France’s highest administrative court will decide on Friday, whether to overturn the ban on wearing the full-body Burkini swimsuit, according to Aljazeera.

    The State Council heard arguments on Thursday from the Human Rights League and an anti-Islamophobia group who are seeking to reverse a decision by the southern town of Villeneuve-Loubet to ban the Islamic swimsuit.

    If a society allows this infringement of human rights to happen to an innocent person, that society should be concerned about its future with democracy. In abandoning one of its own, it is condemning itself because an attack on one citizen is an attack to all citizens. It is also an attack to democracy as a whole.

    Bénédicte Jeannerod of Human Rights Watch criticized this ban and described it as “a deep shame.”

    “During a time of national emergency, surely French police have better things to do than humiliate women on the country’s beaches,” he wrote.

    Instead of encouraging all French people to live together peacefully and promoting equality and fundamental freedoms, which is the responsibility of the public authorities, the Burkini ban and the revival of the endless controversy on religious symbols linked to Islam merely stigmatize practicing Muslim women, exclude them from public spaces – and sharing those spaces with their families and friends – and deprive them of their rights to autonomy, to leisure activities, to wear what they chose, and of course to practice their faith.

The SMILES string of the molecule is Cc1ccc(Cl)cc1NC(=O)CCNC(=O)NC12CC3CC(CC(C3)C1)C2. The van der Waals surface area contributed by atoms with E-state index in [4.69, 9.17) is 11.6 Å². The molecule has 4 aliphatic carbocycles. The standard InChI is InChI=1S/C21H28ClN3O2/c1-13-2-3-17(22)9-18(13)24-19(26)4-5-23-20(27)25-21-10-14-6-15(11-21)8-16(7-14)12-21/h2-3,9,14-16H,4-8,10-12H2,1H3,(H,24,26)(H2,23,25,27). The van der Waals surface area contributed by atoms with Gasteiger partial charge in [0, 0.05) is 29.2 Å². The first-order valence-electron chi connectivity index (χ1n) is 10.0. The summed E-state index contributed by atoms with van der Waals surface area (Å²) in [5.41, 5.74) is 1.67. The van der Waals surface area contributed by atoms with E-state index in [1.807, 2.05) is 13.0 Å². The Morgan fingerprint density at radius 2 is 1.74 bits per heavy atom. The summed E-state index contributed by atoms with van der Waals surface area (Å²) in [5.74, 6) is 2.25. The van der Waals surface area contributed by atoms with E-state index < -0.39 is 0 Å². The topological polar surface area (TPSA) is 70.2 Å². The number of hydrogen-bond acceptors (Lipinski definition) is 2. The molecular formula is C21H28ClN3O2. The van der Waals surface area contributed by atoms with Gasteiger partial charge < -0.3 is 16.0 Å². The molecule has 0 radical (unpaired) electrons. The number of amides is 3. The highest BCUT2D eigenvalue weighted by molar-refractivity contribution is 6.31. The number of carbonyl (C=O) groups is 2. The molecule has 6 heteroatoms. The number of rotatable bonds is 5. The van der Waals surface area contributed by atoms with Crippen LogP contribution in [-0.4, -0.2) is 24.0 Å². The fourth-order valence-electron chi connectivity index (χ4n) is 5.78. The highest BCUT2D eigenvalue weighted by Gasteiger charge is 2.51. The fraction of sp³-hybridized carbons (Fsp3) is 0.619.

Not to mention the ridiculous argument about hygiene: how can one seriously think that Burkinis are less hygienic than wet suits, or long-sleeve T-shirts worn by kids to protect them from the sun?” he added.

    The woman did not pose any threat. Her simple attire was not a threat to the national security nor was it weapon of mass destruction.

    Why would a powerful country like France with all its weaponry feel threatened by a simple and harmless piece of garment? Is it so fragile to that extent until it feels shaken to the core by a Muslim woman with simple clothing?

    It is frightening to see how bigotry and racism can do to the human intellect. It has an effect to the human judgement and perception as it can influence authorities of a democratic nation to act undemocratically without feeling shame about it.

    Banning Burkini is double standard when nuns covering themselves up are allowed at the beach as indicated by Barbie Latza Nadeau in her article, Where’s the Outrage Over Nun Beachwear?

    “Go to any public beach in Italy and chances are you’ll eventually see a woman wearing a veil and long skirt,” Ms Nadeau said. But she likely won’t be a Muslim in a version of the controversial Burkini. She will almost certainly be a Catholic nun in her summer habit either watching children in her care or, God forbid, just enjoying some sun, which is considered a human right here in Italy, where the sea defines the majority of the borders. ”

    ” No one in Italy would dare blink an eye at the sight of a habit-wearing sister at the seaside or even in the water.” she added.

    The respect people around the world have had towards France would be shattered for treating a helpless woman in this abusive manner as if she was a criminal while all she was trying to do was to enjoy the beach as everyone else.

    While we strongly reject and condemn extremists around the world who claim to know what is best for women and what they should wear, we tend to follow the same footstep as the extremists whom we claim to abhor.